Research suggests that ergonomists tend to restrict themselves to two or three of their favorite methods in the design of systems, despite a multitude of variations in the problems that they face. Human Factors and Ergonomics Methods delivers an authoritative and practical account of methods that incorporate human capabilities and limitations, environmental factors, human-machine interaction, and other factors into system design. The Handbook describes 83 methods in a standardized format, promoting the use of methods that may have formerly been unfamiliar to designers.
The handbook comprises six sections, each representing a specialized field of ergonomics with a representative selection of associated methods. The sections highlight facets of human factors and ergonomics in systems analysis, design, and evaluation. Sections I through III address individuals and their interactions with the world. Section IV explores social groupings and their interactions (team methods), and Section V examines the effect of the environment on workers. The final section provides an overview of work systems-macroergonomics methods.
An onion-layer model frames each method; working from the individual, to the team, to the environment, to the work system. Each chapter begins with an introduction written by the chapter's editor, offering a brief overview of the field and a description of the methods covered. The Handbook provides a representative set of contemporary methods that are valuable in ergonomic analyses and evaluations.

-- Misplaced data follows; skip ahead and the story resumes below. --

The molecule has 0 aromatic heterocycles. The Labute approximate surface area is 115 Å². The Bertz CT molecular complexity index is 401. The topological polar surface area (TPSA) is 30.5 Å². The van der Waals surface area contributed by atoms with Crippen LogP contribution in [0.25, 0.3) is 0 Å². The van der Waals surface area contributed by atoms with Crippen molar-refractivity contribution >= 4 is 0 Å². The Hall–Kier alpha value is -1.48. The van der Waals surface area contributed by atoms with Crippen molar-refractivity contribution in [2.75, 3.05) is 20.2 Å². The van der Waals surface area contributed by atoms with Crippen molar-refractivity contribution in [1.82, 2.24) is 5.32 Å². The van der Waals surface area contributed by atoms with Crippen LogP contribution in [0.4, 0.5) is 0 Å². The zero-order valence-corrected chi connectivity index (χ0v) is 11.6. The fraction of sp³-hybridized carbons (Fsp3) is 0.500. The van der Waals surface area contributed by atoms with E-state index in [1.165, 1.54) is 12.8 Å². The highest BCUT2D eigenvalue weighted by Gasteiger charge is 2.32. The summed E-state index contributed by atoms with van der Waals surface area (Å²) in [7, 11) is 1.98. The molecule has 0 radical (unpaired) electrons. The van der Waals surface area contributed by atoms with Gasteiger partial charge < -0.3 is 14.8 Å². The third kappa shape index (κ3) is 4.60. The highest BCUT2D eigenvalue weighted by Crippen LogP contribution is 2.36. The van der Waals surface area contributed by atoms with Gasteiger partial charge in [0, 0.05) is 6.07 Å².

The layout of each chapter is standardized for ease-of-use, so you can quickly locate relevant information about each method. Content descriptions are brief, and references are made to other texts, papers, and case studies. Standard descriptions of methods encourage browsing through several potential methods before tackling a problem.
Physical methods. Psycho-physiological methods. Behavioural and cognitive methods. Team methods. Environmental methods. Macroergonomic methods.